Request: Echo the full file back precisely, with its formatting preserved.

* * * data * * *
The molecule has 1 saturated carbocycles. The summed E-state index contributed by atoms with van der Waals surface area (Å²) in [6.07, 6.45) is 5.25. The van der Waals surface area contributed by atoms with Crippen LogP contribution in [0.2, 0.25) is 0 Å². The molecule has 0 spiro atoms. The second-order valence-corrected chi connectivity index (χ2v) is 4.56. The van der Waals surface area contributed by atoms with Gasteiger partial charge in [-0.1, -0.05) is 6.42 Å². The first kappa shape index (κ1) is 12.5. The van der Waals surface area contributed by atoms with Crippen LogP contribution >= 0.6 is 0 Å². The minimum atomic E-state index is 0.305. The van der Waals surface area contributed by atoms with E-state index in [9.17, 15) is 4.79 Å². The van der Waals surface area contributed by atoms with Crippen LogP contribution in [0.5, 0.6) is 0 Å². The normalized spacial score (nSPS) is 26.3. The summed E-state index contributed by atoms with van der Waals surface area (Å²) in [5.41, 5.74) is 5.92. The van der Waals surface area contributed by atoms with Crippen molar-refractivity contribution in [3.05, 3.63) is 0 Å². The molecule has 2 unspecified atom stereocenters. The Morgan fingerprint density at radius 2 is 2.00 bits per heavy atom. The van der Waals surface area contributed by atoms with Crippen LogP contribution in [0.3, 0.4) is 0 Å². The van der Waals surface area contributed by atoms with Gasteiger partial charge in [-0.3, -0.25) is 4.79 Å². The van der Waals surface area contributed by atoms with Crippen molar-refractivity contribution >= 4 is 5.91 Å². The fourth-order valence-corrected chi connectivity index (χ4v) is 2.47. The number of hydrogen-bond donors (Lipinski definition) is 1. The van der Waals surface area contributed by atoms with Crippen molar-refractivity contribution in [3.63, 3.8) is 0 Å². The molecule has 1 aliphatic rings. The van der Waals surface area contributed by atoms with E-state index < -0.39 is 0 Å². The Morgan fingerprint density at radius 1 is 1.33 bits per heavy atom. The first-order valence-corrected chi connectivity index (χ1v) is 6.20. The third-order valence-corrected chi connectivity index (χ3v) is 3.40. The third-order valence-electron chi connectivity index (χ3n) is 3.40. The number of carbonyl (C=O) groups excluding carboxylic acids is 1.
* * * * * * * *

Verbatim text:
The molecule has 1 saturated carbocycles. The summed E-state index contributed by atoms with van der Waals surface area (Å²) in [6.07, 6.45) is 5.25. The van der Waals surface area contributed by atoms with Crippen LogP contribution in [0.2, 0.25) is 0 Å². The molecule has 0 spiro atoms. The second-order valence-corrected chi connectivity index (χ2v) is 4.56. The van der Waals surface area contributed by atoms with Gasteiger partial charge in [-0.1, -0.05) is 6.42 Å². The first kappa shape index (κ1) is 12.5. The van der Waals surface area contributed by atoms with Crippen LogP contribution >= 0.6 is 0 Å². The minimum atomic E-state index is 0.305. The van der Waals surface area contributed by atoms with E-state index in [9.17, 15) is 4.79 Å². The van der Waals surface area contributed by atoms with Crippen LogP contribution in [0.5, 0.6) is 0 Å². The normalized spacial score (nSPS) is 26.3. The summed E-state index contributed by atoms with van der Waals surface area (Å²) in [5.41, 5.74) is 5.92. The van der Waals surface area contributed by atoms with Crippen molar-refractivity contribution in [3.05, 3.63) is 0 Å². The molecule has 2 unspecified atom stereocenters. The Morgan fingerprint density at radius 2 is 2.00 bits per heavy atom. The van der Waals surface area contributed by atoms with Crippen LogP contribution in [0.3, 0.4) is 0 Å². The van der Waals surface area contributed by atoms with Gasteiger partial charge in [-0.3, -0.25) is 4.79 Å². The van der Waals surface area contributed by atoms with Crippen molar-refractivity contribution >= 4 is 5.91 Å². The fourth-order valence-corrected chi connectivity index (χ4v) is 2.47. The number of hydrogen-bond donors (Lipinski definition) is 1. The van der Waals surface area contributed by atoms with Crippen molar-refractivity contribution in [3.63, 3.8) is 0 Å². The molecule has 1 aliphatic rings. The van der Waals surface area contributed by atoms with E-state index < -0.39 is 0 Å². The Morgan fingerprint density at radius 1 is 1.33 bits per heavy atom. The first-order valence-corrected chi connectivity index (χ1v) is 6.20. The third-order valence-corrected chi connectivity index (χ3v) is 3.40. The third-order valence-electron chi connectivity index (χ3n) is 3.40. The number of carbonyl (C=O) groups excluding carboxylic acids is 1.